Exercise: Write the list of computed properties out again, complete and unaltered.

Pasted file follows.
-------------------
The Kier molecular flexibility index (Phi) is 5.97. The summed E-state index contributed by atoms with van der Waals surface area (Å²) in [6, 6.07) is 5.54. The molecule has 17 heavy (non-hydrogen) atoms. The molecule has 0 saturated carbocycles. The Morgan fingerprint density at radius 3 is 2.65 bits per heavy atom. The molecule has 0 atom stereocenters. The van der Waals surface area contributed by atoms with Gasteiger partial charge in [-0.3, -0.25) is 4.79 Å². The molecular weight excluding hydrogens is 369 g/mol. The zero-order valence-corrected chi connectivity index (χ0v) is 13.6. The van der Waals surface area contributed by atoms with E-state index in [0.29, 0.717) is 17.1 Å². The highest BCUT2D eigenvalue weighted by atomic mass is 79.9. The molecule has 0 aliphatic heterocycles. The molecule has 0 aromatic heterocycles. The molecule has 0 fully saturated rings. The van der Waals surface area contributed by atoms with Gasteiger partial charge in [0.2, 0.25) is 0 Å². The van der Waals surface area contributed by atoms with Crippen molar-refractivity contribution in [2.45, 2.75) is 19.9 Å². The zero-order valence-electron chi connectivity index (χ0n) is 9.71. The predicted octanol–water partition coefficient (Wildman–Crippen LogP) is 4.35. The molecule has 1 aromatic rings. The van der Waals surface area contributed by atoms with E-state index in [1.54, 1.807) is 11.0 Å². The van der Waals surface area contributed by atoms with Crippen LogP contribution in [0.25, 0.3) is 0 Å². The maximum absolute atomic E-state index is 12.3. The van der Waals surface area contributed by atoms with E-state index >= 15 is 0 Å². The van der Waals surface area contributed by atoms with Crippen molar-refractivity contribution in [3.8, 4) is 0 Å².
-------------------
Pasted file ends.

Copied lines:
The Kier molecular flexibility index (Phi) is 5.97. The summed E-state index contributed by atoms with van der Waals surface area (Å²) in [6, 6.07) is 5.54. The molecule has 17 heavy (non-hydrogen) atoms. The molecule has 0 saturated carbocycles. The Morgan fingerprint density at radius 3 is 2.65 bits per heavy atom. The molecule has 0 atom stereocenters. The van der Waals surface area contributed by atoms with Gasteiger partial charge in [-0.3, -0.25) is 4.79 Å². The molecular weight excluding hydrogens is 369 g/mol. The zero-order valence-corrected chi connectivity index (χ0v) is 13.6. The van der Waals surface area contributed by atoms with E-state index in [0.29, 0.717) is 17.1 Å². The highest BCUT2D eigenvalue weighted by atomic mass is 79.9. The molecule has 0 aliphatic heterocycles. The molecule has 0 aromatic heterocycles. The molecule has 0 fully saturated rings. The van der Waals surface area contributed by atoms with Gasteiger partial charge in [0.2, 0.25) is 0 Å². The van der Waals surface area contributed by atoms with Crippen molar-refractivity contribution in [2.45, 2.75) is 19.9 Å². The zero-order valence-electron chi connectivity index (χ0n) is 9.71. The predicted octanol–water partition coefficient (Wildman–Crippen LogP) is 4.35. The molecule has 1 aromatic rings. The van der Waals surface area contributed by atoms with E-state index in [1.54, 1.807) is 11.0 Å². The van der Waals surface area contributed by atoms with Crippen LogP contribution in [0.25, 0.3) is 0 Å². The maximum absolute atomic E-state index is 12.3. The van der Waals surface area contributed by atoms with E-state index >= 15 is 0 Å². The van der Waals surface area contributed by atoms with Crippen molar-refractivity contribution in [3.8, 4) is 0 Å².